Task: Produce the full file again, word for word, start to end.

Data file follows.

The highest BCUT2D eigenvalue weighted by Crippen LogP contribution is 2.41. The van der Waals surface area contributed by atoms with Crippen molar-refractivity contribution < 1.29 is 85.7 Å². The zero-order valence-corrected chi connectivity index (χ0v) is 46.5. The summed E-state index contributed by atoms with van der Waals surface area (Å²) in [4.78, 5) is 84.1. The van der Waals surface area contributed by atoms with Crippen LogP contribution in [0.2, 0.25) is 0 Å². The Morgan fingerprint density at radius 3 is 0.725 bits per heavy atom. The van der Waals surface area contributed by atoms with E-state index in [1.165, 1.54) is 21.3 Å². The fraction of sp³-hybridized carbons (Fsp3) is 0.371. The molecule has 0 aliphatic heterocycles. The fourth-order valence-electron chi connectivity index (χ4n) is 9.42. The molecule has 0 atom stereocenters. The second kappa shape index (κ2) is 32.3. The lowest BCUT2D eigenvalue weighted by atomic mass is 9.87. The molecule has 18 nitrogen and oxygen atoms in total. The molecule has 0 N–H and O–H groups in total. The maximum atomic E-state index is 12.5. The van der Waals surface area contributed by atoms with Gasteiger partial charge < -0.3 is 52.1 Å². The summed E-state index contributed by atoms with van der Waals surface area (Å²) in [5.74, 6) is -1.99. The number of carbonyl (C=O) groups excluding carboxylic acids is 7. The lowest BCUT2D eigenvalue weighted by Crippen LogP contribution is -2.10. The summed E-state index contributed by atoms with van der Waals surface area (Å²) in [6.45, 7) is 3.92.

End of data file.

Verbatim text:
The highest BCUT2D eigenvalue weighted by Crippen LogP contribution is 2.41. The van der Waals surface area contributed by atoms with Crippen molar-refractivity contribution < 1.29 is 85.7 Å². The zero-order valence-corrected chi connectivity index (χ0v) is 46.5. The summed E-state index contributed by atoms with van der Waals surface area (Å²) in [4.78, 5) is 84.1. The van der Waals surface area contributed by atoms with Crippen LogP contribution in [0.2, 0.25) is 0 Å². The Morgan fingerprint density at radius 3 is 0.725 bits per heavy atom. The van der Waals surface area contributed by atoms with E-state index in [1.165, 1.54) is 21.3 Å². The fraction of sp³-hybridized carbons (Fsp3) is 0.371. The molecule has 0 aliphatic heterocycles. The fourth-order valence-electron chi connectivity index (χ4n) is 9.42. The molecule has 0 atom stereocenters. The second kappa shape index (κ2) is 32.3. The lowest BCUT2D eigenvalue weighted by atomic mass is 9.87. The molecule has 18 nitrogen and oxygen atoms in total. The molecule has 0 N–H and O–H groups in total. The maximum atomic E-state index is 12.5. The van der Waals surface area contributed by atoms with Gasteiger partial charge < -0.3 is 52.1 Å². The summed E-state index contributed by atoms with van der Waals surface area (Å²) in [5.74, 6) is -1.99. The number of carbonyl (C=O) groups excluding carboxylic acids is 7. The lowest BCUT2D eigenvalue weighted by Crippen LogP contribution is -2.10. The summed E-state index contributed by atoms with van der Waals surface area (Å²) in [6.45, 7) is 3.92.